Split Testing

What is Split Testing?

Split testing is a method of conducting a randomized experiment with two variants in order to statistically test a hypothesis.

Simply, it acts as a solution for carrying out A/B tests and is an effective method for comparing two (or more) versions of a webpage or app against each other. Ultimately, you can determine which one will perform better amongst potential web users.

Each webpage or app may have its own unique element that differentiates it from the others. For example, variant A may have a call to action while the variant B page may not. The split test should reveal which webpage is more successful when it comes to an end goal, which in this case, is conversions.

Split testing is similar to a science experiment. The statistical analysis of this experiment is used to determine which variation of the page (or app, or campaign, etc) will perform better for a set goal.

Split testing two different version of a webpage

How Does Split Testing Work?

In a split test, you take a webpage and modify it to create a new version (or variant) of that same page. The modifications can be incredibly simple, like adding a headline, a button, a banner, a new infographic, or changing a picture.

However, the modification can also be drastic such as designing a mockup for a new page. Once you have your two (or more) variants, you direct 50% of your traffic to one of the variations and 50% of your traffic to the other variation. This can be done through an A/B testing tool, like CrazyEgg or Optimizely.

Once you launch your test, data will be generated that provides insights about how the user interacts with your site. Each user’s experience is measured, collected, and analyzed. You can learn how the change in experience affected visitor behavior.

Why is Split Testing Important?

Split testing is important because you can gather insights from small changes to your website’s user experience that may generate positive changes in conversion rate and user interaction with your website.

You can collect data that is perfectly tailored to your specific questions, illuminating what changes should be made and what should stay the same. If you find that your variant is doing better than your original webpage, you can implement this change so that your audience authentically engages with it more, and ultimately drives conversions.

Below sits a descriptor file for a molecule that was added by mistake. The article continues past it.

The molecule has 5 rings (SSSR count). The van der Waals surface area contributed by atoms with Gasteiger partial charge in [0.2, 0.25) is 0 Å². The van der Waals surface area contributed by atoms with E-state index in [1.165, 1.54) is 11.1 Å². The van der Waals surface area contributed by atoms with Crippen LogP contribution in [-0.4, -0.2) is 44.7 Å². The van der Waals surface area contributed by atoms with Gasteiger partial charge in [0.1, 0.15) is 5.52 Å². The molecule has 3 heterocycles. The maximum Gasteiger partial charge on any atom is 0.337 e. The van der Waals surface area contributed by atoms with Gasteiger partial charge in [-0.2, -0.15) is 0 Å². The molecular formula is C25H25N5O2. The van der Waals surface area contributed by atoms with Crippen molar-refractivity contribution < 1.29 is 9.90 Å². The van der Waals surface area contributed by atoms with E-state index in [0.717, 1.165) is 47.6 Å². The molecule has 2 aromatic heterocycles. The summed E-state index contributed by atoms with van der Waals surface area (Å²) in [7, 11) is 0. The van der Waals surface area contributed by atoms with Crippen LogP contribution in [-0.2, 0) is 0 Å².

Without conducting split testing regularly, you may miss out on users who were interested in your products or services but may have missed the ability to convert prior to your changes to the website.

Businesses that don’t frequently test the user experience of their website are in danger of missing out on potential growth opportunities.

Split testing takes out much of the guesswork in website optimization for SEO and CRO, which leads you to well-informed, data-driven decisions about how to drive conversions.

Changes in variation and original on a graph showing split test results.

How Do You Create a Split Test? A Step by Step Example

There is a practical way to do split testing so that the test returns the most accurate results possible.

Prior to starting the process, you want to set up an account in HotJar to be able to analyze user interaction data, as well as a Google Optimize account so that you an create a split test once you have strategized what test you want to run.

Identify the Issue and Collect Data

Identifying the issue is the basis for the split test. For example, say your website’s Contact Us page is currently converting at 0.5% (not great). We notice that the form is below the fold, and determine that this could be the issue to our conversion rate.

We through the webpage into HotJar and track it with a heatmap. After a few days of data collection, we noticed that only 50% of the users are going below the fold, and the bounce rate for this form is high.

Now that we have identified the issue, we need to propose a solution.

HotJar interface for split testing

Propose a Solution

Since only a portion of the users that come to the webpage are going below the fold, we want to bring the form above the fold so that the user is forced to at least interact with the form immediately upon landing on the conversion page.

Create a Hypothesis

Forming a hypothesis is an important next step because it helps you think clearly about what you expect to happen based on data. In this example, our hypothesis is if we move the conversion form above the fold, then we expect that our conversion rate will go up by 100% (1.0% vs 0.5%).

Run Your Test & Collect the Data

Once we form our hypothesis, we can set our test up in Google Optimize and run our split test.
As the test runs, Google Optimize will gather data based on a goal of your choice and determine if one of your variations are a clear winner. You will use the insights from this data to either decide to change your webpage accordingly or go back to the drawing board and strategize another split test.

Why Should I Be Utilizing Split Testing?

As previously stated, your website could be performing better and you may not know it. Split testing provides you the opportunity to test changes to your website with real users and allow them to decide which version works better.

There are always ways to improve your website, and split testing is a crucial part of how Directive’s conversion rate optimization team addresses these issues.

Make sure your website performs to the best of its ability. To get started, get a free proposal today!

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